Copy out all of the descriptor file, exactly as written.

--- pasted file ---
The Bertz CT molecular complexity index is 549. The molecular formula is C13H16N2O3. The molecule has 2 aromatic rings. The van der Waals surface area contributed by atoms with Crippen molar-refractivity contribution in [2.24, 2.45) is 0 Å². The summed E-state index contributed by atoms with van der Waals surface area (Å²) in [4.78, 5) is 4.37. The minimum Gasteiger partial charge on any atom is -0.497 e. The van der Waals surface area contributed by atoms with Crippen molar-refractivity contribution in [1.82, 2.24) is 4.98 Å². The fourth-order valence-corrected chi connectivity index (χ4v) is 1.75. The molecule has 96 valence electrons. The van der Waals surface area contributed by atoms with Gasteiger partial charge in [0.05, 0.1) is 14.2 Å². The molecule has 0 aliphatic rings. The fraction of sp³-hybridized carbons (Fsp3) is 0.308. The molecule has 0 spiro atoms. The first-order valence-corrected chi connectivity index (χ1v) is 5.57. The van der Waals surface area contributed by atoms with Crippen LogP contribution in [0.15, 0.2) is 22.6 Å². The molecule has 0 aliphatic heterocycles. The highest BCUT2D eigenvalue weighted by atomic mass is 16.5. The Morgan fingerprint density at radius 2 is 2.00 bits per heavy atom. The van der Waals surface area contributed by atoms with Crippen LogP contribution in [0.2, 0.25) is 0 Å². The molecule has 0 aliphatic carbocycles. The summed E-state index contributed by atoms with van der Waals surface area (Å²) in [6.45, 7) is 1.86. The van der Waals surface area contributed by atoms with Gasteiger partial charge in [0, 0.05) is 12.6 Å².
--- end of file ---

The Bertz CT molecular complexity index is 549. The molecular formula is C13H16N2O3. The molecule has 2 aromatic rings. The van der Waals surface area contributed by atoms with Crippen molar-refractivity contribution in [2.24, 2.45) is 0 Å². The summed E-state index contributed by atoms with van der Waals surface area (Å²) in [4.78, 5) is 4.37. The minimum Gasteiger partial charge on any atom is -0.497 e. The van der Waals surface area contributed by atoms with Crippen molar-refractivity contribution in [1.82, 2.24) is 4.98 Å². The fourth-order valence-corrected chi connectivity index (χ4v) is 1.75. The molecule has 96 valence electrons. The van der Waals surface area contributed by atoms with Gasteiger partial charge in [0.05, 0.1) is 14.2 Å². The molecule has 0 aliphatic rings. The fraction of sp³-hybridized carbons (Fsp3) is 0.308. The molecule has 0 spiro atoms. The first-order valence-corrected chi connectivity index (χ1v) is 5.57. The van der Waals surface area contributed by atoms with Crippen LogP contribution in [0.15, 0.2) is 22.6 Å². The molecule has 0 aliphatic heterocycles. The highest BCUT2D eigenvalue weighted by atomic mass is 16.5. The Morgan fingerprint density at radius 2 is 2.00 bits per heavy atom. The van der Waals surface area contributed by atoms with Crippen LogP contribution in [0.2, 0.25) is 0 Å². The molecule has 0 aliphatic carbocycles. The summed E-state index contributed by atoms with van der Waals surface area (Å²) in [6.45, 7) is 1.86. The van der Waals surface area contributed by atoms with Gasteiger partial charge in [0, 0.05) is 12.6 Å².